Now they have bigger problems than we do. They're three, four, five times the size of America. They have antiquated infrastructure. So often a lot

of old plants that are more polluting than the newer plants. But, nevertheless, China I think has already canceled the building of more coal

fired power plants than we have in this country. So it's just not fair to say --

AMANPOUR: And India just made an announcement.

BLOOMBERG: Same thing. It's not fair to say they're not doing anything. But let's assume they did, it really doesn't matter.

We all contribute to it, to the change in the climate and to the environment today. Forget about 50 years from now. We contribute to the

environment, the air we breathe, the water we drink today. And so if we help, if we do something alone at least it makes it better than it would be

if we didn't.

POPE: And you make money doing it. There's a big difference between sending someone a bill and writing them a check. The whole emotional

relationship is a little different. When I send you a bill, you want to know is that my bill this.

When I said your check, you won't say could it be bigger.

AMANPOUR: And don't you say something about how more people are employed in the alternative energy sector than ever were in the fossil fuels?

POPE: Right now five times as many people work in solar and wind and electric cars than work in coal, oil, and natural gas. The wind industry

alone employs more people than the coal industry did at its peak. These are the big job creators in the American economy.

AMANPOUR: So let us talk about the coal industry because if one thing Donald Trump has been famous for, it's like I'm going to bring back the

coal industry. But people are saying, well, he's just said a few things that benefit the owners of the mines, not really the miners. People have

said that even if coal production goes up, employment will go down because of technology. You just funded a film about the consequences.

BLOOMBERG: You know, I think, number one, hopefully, his advisers will explain to him, remember he comes in and he's got to learn about each of

these issues and I know in the campaign trail he said thing but he's president of the United States now, and so he's going to have to act

differently and he'll talk to his advisers. And I assume they will talk him out of some of those things and explain to him that coal miners are

losing jobs because of technology, not because there's no demand for coal.

The production of coal is up, while the number of people working in the industry has gone from 800,000 to 50,000 today.

What's happened to coal miners is happening in every industry, retail, and because of Amazon, television, everything, because of technology, people

are losing their jobs. And that's a great societal problem we have to work on. Not just coal miners losing their jobs.

In the case of coal miners, number one, I think they understand both jobs are not coming back no matter what the president says. You just can't wish

that it's not going to be true.

And in any case, coal because it's so polluting, we really do want to go to renewable. Somebody said that, you know, if we have lots of vets out of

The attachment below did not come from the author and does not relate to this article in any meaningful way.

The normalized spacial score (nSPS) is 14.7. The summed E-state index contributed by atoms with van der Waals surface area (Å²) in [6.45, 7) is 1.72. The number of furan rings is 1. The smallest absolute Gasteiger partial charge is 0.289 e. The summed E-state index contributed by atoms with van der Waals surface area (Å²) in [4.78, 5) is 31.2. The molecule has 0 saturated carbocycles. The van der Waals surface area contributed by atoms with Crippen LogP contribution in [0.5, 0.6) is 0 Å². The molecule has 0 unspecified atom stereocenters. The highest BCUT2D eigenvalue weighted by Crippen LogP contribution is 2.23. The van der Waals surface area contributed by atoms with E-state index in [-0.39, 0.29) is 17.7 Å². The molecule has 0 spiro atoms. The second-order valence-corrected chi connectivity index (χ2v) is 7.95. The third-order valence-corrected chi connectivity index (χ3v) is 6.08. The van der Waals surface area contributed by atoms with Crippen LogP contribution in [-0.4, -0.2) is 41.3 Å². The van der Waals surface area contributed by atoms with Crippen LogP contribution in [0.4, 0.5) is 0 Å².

work, we're not going to start a war to put them back to work. And in this case, we're not going to go and use polluting coal just to give the coal

miners jobs.

What we have to do is we have to find ways, and my foundation is supporting three organizations, which are trying to create and retrain jobs for coal


The trouble is, coal mining is just -- coal mining is such a small part of a societal problem all across America and, in fact, around the world. And

that's the great challenge for us, Christiane.

It's the -- solving the problem of jobs, it's making sure we don't have a nuclear war and climate change. Those are the three big things and there

are no easy answers on any of the three.

AMANPOUR: So if the latest American poll, CBS did, shows about 57 percent of Americans are very concerned that the next generation will be worse off

climate wise than we are now, you've also said that actually these climate goals set down by the Paris accords, America's close to meeting them.

[14:10:00] POPE: We've already -- Barack Obama went to Paris in 2015 and he promised to cut emissions by 26 percent. It's January 1, 2017, 14

months later, we were already 2/3 of the way towards meeting that goal. We are going to overrun that goal, not because of anything Donald Trump says

or doesn't say. We're going to overrun that goal because coal can't compete. Coal is so uncompetitive that the coal mining museum in Eastern

Kentucky proudly announced that it had converted to solar power to save money, to save money. That's the key phrase, to save money.

BLOOMBERG: I think one of the things we've got to focus on here is it's up to us to convince this administration, Donald Trump and his advisers, that

this is the right way to go.

Nobody wants to start a he said, she said battle. It's not partisan. We're all in this together. We all breathe the same air, we all drink the

same water. And so what I hope is that the success we've had so far that Donald Trump is going to wake up and say, well, look, you know, I'm very

concerned about coal miner's jobs so is Carl Pope and Mike Bloomberg and in fact we're trying to do something about helping. Maybe I can do something

as well. And let's make sure that we address other problems, as well.

AMANPOUR: Mayor Bloomberg, Carl Pope, with a climate of hope.

Thank you very much indeed.

BLOOMBERG: Thank you.


AMANPOUR: And after a break, a controversial invitation for a brutal authoritarian.

Is Mr. Duterte going to Washington if President Trump gets his way after offering a surprise invite to the Filipino president. That's next.


AMANPOUR: Welcome back to the program.

The White House is defending President Trump's White House invitation to Philippine President Rodrigo Duterte, who once called President Obama a son